All attacks use MAP normally unless specifically mentioned otherwise. There are many monsters and PCs that can make 4 attacks in a round. Keep in mind that MAP caps at your third attack (-10, -8, depending on weapon).

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Mountain Stance does slow you a little, but you're a monk. Moving is cheap when you have Flurry of Blows, and at level 3 it will barely matter anymore. Also, dwarves with Unburdened Iron won't care.

I ran a game yesterday, with four players. Two had played 5e a lot, and not PF2; one had played PbtA RPGs but not d20, and one had never played an RPG. None of them had any real trouble with their character sheets after a minute of explanation.

The two new players were rogues, btw, and the party was level 1.

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The max AC that any non-monk can have at level 1 is 18. A dex monk can have 19, and a strength monk can have 15 base, 19 with mountain stance. And the strength monk can easily have a lot of HP to handle a possible first-round attack.

SuperBidi wrote:

Ho, I thought the movement penalty was also removed with the proper strength. It's quite a big difference, yes. For bullwark, it's only in full plate. Other heavy armors don't have it.

Going light armor could be also great then, to avoid the movement penalty. Movement is quite important in PF2.

Having the strength for the armor reduces the move penalty by 5. So light and medium won't slow you down at all, given you have the strength. Heavy armor would be -10ft but is only -5ft if you have the strength.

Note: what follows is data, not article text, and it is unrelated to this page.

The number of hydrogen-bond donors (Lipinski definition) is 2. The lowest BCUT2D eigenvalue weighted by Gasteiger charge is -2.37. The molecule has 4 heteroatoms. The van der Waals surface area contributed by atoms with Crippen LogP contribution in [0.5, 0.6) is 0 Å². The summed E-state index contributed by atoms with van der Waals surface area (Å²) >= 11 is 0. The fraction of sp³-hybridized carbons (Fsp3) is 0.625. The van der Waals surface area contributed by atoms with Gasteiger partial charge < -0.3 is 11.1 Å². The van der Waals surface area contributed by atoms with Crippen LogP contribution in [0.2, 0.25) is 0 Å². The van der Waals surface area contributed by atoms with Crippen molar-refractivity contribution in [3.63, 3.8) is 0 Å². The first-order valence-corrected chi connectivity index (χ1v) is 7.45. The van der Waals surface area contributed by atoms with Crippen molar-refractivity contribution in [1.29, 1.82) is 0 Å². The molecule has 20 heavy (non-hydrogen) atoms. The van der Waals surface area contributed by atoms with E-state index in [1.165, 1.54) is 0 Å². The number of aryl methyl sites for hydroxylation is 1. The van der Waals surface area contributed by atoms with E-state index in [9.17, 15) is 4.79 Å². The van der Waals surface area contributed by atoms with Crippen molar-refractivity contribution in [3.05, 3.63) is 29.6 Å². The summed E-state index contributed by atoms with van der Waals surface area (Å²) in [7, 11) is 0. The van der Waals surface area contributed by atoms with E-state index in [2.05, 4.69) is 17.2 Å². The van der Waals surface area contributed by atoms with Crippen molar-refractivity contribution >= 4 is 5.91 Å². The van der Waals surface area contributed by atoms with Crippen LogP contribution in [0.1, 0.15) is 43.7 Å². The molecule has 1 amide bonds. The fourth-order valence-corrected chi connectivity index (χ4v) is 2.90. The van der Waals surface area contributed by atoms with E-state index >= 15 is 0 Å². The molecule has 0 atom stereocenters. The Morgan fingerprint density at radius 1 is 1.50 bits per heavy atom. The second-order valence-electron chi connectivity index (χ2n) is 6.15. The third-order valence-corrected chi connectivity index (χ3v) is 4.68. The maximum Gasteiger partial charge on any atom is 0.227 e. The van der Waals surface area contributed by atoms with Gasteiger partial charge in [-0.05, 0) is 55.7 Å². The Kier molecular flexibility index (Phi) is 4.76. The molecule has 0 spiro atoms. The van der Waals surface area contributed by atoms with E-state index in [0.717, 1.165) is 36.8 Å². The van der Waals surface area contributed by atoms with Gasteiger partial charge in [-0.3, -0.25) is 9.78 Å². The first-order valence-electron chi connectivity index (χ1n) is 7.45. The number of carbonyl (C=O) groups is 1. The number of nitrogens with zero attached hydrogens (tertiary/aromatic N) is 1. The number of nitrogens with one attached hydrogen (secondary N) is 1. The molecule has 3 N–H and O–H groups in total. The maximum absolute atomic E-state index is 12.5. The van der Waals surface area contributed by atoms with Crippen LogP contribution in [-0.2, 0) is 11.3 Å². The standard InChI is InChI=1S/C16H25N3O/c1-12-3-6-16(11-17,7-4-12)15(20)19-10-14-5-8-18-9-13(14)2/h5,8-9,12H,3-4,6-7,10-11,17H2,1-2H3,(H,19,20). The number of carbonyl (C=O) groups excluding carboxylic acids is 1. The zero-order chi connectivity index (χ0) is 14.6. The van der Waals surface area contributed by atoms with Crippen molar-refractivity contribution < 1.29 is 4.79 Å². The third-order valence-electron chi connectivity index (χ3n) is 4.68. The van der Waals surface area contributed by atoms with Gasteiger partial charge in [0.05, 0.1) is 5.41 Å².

Regarding shields, fighters get more fancy options with them, but champions get good ones too, and Divine Ally (Shield) is really strong.

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I think that Resilient Bulwark is very strong, and also a bit too complicated, though I like the idea. At level 1 with medium armor and no shield, you could resist 5 damage, which is the same as a steel shield. Unlike shield, this doesn't take a hand nor damage a shield. I would make it either your item bonus to AC, or your proficiency, not both. Proficiency would probably be better, since it would not unduly punish behemoths wearing, say, hide.

I would also cut the shield aspect, and maybe make something like it a level 1 class feat.

It's also unclear how this should interact with the armor specialization abilities.

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swoosh wrote:
Dude literally swore off a system forever because he couldn't cheese his way through a fight. Sorry, but this statement isn't consistent with his behavior as you're describing it.

A rogue being a rogue isn't "cheese". Sneaking and assassination is what the character does.

Charisma is entirely optional, yes. I love it. That stat array looks fine to me.

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roll4initiative wrote:
Perpdepog wrote:
roll4initiative wrote:
Can anyone tell me why Grab is Athletics versus... Fortitude? Why not Athletics vs Athletics? Kinda strange.
The question for me is why is it fortitude rather than reflex? Dodging aside from someone attempting a hold seems to make more sense than, what? Being really healthy at them?
Lol! Yes! I'm like, "Hmm, fortitude measures your resistance to poison & disease, ability to shake off fatigue, and... not being grabbed. Ohhkayy."